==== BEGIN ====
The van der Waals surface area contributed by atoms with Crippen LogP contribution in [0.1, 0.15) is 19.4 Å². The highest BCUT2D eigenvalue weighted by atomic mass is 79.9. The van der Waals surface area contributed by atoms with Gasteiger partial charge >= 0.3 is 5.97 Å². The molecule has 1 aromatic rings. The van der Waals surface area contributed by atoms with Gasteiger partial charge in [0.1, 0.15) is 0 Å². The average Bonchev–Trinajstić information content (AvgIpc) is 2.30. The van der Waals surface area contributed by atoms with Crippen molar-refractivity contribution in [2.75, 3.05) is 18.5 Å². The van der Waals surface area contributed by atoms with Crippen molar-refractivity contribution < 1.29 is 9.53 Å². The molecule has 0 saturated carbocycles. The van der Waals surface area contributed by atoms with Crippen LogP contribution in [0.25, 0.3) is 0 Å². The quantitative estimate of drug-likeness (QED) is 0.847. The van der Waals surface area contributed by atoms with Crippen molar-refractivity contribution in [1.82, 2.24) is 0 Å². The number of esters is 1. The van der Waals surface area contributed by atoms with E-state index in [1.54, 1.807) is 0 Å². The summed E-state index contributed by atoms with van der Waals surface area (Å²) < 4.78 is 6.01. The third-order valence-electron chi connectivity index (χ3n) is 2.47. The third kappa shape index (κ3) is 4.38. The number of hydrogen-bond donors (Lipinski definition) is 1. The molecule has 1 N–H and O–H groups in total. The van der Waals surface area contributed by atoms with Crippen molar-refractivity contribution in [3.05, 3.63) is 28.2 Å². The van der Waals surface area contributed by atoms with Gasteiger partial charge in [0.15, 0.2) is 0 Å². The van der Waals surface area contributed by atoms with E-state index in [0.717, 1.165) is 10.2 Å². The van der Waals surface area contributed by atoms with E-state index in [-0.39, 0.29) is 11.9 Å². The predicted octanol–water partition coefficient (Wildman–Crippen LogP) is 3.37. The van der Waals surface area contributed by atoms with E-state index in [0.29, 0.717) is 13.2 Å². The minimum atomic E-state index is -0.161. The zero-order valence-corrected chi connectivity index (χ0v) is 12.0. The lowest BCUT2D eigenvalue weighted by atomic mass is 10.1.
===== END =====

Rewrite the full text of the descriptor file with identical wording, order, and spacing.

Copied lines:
The van der Waals surface area contributed by atoms with Crippen LogP contribution in [0.1, 0.15) is 19.4 Å². The highest BCUT2D eigenvalue weighted by atomic mass is 79.9. The van der Waals surface area contributed by atoms with Gasteiger partial charge >= 0.3 is 5.97 Å². The molecule has 1 aromatic rings. The van der Waals surface area contributed by atoms with Gasteiger partial charge in [0.1, 0.15) is 0 Å². The average Bonchev–Trinajstić information content (AvgIpc) is 2.30. The van der Waals surface area contributed by atoms with Crippen molar-refractivity contribution in [2.75, 3.05) is 18.5 Å². The van der Waals surface area contributed by atoms with Crippen molar-refractivity contribution < 1.29 is 9.53 Å². The molecule has 0 saturated carbocycles. The van der Waals surface area contributed by atoms with Crippen LogP contribution in [0.25, 0.3) is 0 Å². The quantitative estimate of drug-likeness (QED) is 0.847. The van der Waals surface area contributed by atoms with Crippen molar-refractivity contribution in [1.82, 2.24) is 0 Å². The number of esters is 1. The van der Waals surface area contributed by atoms with E-state index in [1.54, 1.807) is 0 Å². The summed E-state index contributed by atoms with van der Waals surface area (Å²) < 4.78 is 6.01. The third-order valence-electron chi connectivity index (χ3n) is 2.47. The third kappa shape index (κ3) is 4.38. The number of hydrogen-bond donors (Lipinski definition) is 1. The molecule has 1 N–H and O–H groups in total. The van der Waals surface area contributed by atoms with Crippen molar-refractivity contribution in [3.05, 3.63) is 28.2 Å². The van der Waals surface area contributed by atoms with Gasteiger partial charge in [0.15, 0.2) is 0 Å². The van der Waals surface area contributed by atoms with E-state index in [0.717, 1.165) is 10.2 Å². The van der Waals surface area contributed by atoms with E-state index in [-0.39, 0.29) is 11.9 Å². The predicted octanol–water partition coefficient (Wildman–Crippen LogP) is 3.37. The van der Waals surface area contributed by atoms with E-state index in [0.29, 0.717) is 13.2 Å². The minimum atomic E-state index is -0.161. The zero-order valence-corrected chi connectivity index (χ0v) is 12.0. The lowest BCUT2D eigenvalue weighted by atomic mass is 10.1.